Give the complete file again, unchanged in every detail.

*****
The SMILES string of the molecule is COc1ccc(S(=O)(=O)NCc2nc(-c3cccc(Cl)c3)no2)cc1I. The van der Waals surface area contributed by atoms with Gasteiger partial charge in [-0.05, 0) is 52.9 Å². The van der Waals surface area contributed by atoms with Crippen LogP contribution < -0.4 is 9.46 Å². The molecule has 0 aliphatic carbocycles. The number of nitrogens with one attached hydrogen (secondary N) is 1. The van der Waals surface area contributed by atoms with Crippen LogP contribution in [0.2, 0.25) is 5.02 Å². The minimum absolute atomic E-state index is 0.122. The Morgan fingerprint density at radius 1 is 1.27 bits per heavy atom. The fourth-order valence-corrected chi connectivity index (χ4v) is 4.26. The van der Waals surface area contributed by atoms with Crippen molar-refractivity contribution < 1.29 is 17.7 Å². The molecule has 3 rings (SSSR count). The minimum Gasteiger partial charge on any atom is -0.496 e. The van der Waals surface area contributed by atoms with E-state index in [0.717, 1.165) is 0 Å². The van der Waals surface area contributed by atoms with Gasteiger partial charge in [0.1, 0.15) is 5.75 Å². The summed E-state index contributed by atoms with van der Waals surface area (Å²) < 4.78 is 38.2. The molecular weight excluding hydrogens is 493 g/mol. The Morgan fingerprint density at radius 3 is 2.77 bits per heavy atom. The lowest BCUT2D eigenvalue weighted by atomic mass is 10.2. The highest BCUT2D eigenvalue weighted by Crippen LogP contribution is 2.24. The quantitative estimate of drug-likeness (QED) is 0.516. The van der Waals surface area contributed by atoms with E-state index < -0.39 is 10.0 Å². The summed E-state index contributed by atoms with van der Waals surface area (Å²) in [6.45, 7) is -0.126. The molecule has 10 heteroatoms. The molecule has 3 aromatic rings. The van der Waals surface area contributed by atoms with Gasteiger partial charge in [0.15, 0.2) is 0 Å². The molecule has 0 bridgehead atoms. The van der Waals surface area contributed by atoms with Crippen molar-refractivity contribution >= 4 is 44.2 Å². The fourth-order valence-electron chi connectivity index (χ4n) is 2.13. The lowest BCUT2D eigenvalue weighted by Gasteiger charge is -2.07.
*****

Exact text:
The SMILES string of the molecule is COc1ccc(S(=O)(=O)NCc2nc(-c3cccc(Cl)c3)no2)cc1I. The van der Waals surface area contributed by atoms with Gasteiger partial charge in [-0.05, 0) is 52.9 Å². The van der Waals surface area contributed by atoms with Crippen LogP contribution < -0.4 is 9.46 Å². The molecule has 0 aliphatic carbocycles. The number of nitrogens with one attached hydrogen (secondary N) is 1. The van der Waals surface area contributed by atoms with Crippen LogP contribution in [0.2, 0.25) is 5.02 Å². The minimum absolute atomic E-state index is 0.122. The Morgan fingerprint density at radius 1 is 1.27 bits per heavy atom. The fourth-order valence-corrected chi connectivity index (χ4v) is 4.26. The van der Waals surface area contributed by atoms with Crippen molar-refractivity contribution < 1.29 is 17.7 Å². The molecule has 3 rings (SSSR count). The minimum Gasteiger partial charge on any atom is -0.496 e. The van der Waals surface area contributed by atoms with E-state index in [0.717, 1.165) is 0 Å². The van der Waals surface area contributed by atoms with Gasteiger partial charge in [0.1, 0.15) is 5.75 Å². The summed E-state index contributed by atoms with van der Waals surface area (Å²) < 4.78 is 38.2. The molecular weight excluding hydrogens is 493 g/mol. The Morgan fingerprint density at radius 3 is 2.77 bits per heavy atom. The lowest BCUT2D eigenvalue weighted by atomic mass is 10.2. The highest BCUT2D eigenvalue weighted by Crippen LogP contribution is 2.24. The quantitative estimate of drug-likeness (QED) is 0.516. The van der Waals surface area contributed by atoms with E-state index < -0.39 is 10.0 Å². The summed E-state index contributed by atoms with van der Waals surface area (Å²) in [6.45, 7) is -0.126. The molecule has 10 heteroatoms. The molecule has 3 aromatic rings. The van der Waals surface area contributed by atoms with Gasteiger partial charge in [0.15, 0.2) is 0 Å². The molecule has 0 bridgehead atoms. The van der Waals surface area contributed by atoms with Crippen molar-refractivity contribution >= 4 is 44.2 Å². The fourth-order valence-electron chi connectivity index (χ4n) is 2.13. The lowest BCUT2D eigenvalue weighted by Gasteiger charge is -2.07.